Yotsuba to! by Kiyohiko Azuma
Yotsuba’s daily life is full of adventure. She is energetic, curious, and a bit odd—odd enough to be called strange by her father as well as ignorant of many things that even a five-year-old should know. Because of this, the most ordinary experience can become an adventure for her. As the days progress, she makes new friends and shows those around her that every day can be enjoyable. (My Anime List)
Childhood is perhaps the most magical stage in life. You could lose yourself in a puddle of water, take all afternoon watching a line of ants, turn a pillow into a horrible monster and savor a glass of milk as if it’s the last drink you’ll ever have. Even if you’re simply staying at home with a pile of paper and a crayon, you could make the best out of it.
This is the premise of Yotsuba to!, the everyday life of a six-year old which we all could relate to. Yotsuba’s pleasures are eating dad’s homemade curry, drawing her neighbors, catching cicadas, as well as vandalizing, shooting people, slapping adult goats for eating the younger goats’s carrot, and climbing electrical posts because she love cicadas. Each day is an adventure for a child.
It’s amazing how Kiyohiko Azuma translates this simple premise visually, bringing out our reminiscent childhood memories in a humorous but accurate manner. We see Yotsuba interact, ask lots of question and participate in festivities and traditions with a child’s inexhaustible energy and glee. She was a breathe of fresh air and she made my gloomy, jobless days lighter.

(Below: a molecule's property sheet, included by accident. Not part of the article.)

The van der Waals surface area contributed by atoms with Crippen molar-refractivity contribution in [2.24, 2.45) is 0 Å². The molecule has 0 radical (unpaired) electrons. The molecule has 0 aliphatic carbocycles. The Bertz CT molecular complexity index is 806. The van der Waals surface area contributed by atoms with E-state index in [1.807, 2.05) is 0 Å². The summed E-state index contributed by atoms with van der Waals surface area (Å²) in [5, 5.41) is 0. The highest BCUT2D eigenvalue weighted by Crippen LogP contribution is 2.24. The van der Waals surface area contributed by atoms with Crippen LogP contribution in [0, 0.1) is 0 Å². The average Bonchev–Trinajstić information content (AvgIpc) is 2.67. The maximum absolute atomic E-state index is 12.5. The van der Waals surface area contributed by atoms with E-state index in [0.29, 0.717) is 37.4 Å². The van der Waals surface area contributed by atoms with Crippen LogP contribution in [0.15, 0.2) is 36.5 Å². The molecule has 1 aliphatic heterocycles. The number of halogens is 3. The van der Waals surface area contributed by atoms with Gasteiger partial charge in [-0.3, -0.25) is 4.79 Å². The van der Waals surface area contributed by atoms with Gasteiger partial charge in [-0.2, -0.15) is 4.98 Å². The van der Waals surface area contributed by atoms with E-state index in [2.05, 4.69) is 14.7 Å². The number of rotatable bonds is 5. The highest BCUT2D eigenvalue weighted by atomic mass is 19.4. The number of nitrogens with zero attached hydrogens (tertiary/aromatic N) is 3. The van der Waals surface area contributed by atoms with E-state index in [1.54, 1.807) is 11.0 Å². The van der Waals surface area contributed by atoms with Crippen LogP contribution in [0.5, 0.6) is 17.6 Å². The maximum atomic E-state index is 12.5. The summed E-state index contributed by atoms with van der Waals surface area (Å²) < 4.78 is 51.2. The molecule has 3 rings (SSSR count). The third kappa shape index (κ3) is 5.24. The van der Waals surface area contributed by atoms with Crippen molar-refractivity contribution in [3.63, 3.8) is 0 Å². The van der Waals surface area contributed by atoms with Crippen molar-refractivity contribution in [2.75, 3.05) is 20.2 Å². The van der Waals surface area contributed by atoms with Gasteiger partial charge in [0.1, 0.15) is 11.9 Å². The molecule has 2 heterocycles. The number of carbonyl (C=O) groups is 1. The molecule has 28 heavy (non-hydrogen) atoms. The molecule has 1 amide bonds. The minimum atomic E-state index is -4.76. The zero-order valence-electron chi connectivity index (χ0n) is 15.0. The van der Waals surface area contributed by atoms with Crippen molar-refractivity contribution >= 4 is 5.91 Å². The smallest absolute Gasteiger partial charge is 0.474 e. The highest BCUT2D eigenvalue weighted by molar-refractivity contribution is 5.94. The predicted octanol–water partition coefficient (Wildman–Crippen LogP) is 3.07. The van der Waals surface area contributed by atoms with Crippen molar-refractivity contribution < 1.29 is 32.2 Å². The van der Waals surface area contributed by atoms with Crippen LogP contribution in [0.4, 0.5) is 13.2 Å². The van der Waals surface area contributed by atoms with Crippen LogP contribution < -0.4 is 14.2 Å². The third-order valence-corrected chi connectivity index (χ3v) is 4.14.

Azuma’s art style is clean and simple. His character designs are plain-looking yet he draws Yotsuba more cartoonishly and gives her an array of facial expressions that makes her different from the other characters as if showing us that Yotsuba is indeed a unique thing in this world. He also fills panels with silence– the funniest scenes are those without text– and makes way for his amazing, detailed backgrounds that gives you a sense of serenity and fascination not unlike Yotsuba’s. You could compare Yotsubato! to Bill Watterson’s Calvin and Hobbes minus the social and philosophical tattle. Like Watterson, Azuma creates an atmosphere, sometimes for the sake of it, and brings out the humour with natural ease and simplicity.
The Verdict: 5/5 Stars
This manga made me laugh, cry (laughing) and when I reached the last chapters, I was surprised to find myself almost in tears. It is perhaps one of my best reads this year that reminded me that I was once Yotsuba and I was once a child.
About the Author/Artist:
Kiyohiko Azuma was born on May 27, 1968 in Takasago, Hyôgo Prefecture, Japan. He graduated from Hyôgo Prefectural Kakogawa East High School in Kakogawa and Kobe Design University.
His most well-known work is Azumanga Daioh, which was a yonkoma (4-panel) manga about a group of high school girls. Azumanga Daioh! was also adapted as a successful anime series, but to date, Azuma has no plans to adapt Yotsuba&! as an anime. About Entertainment | Twitter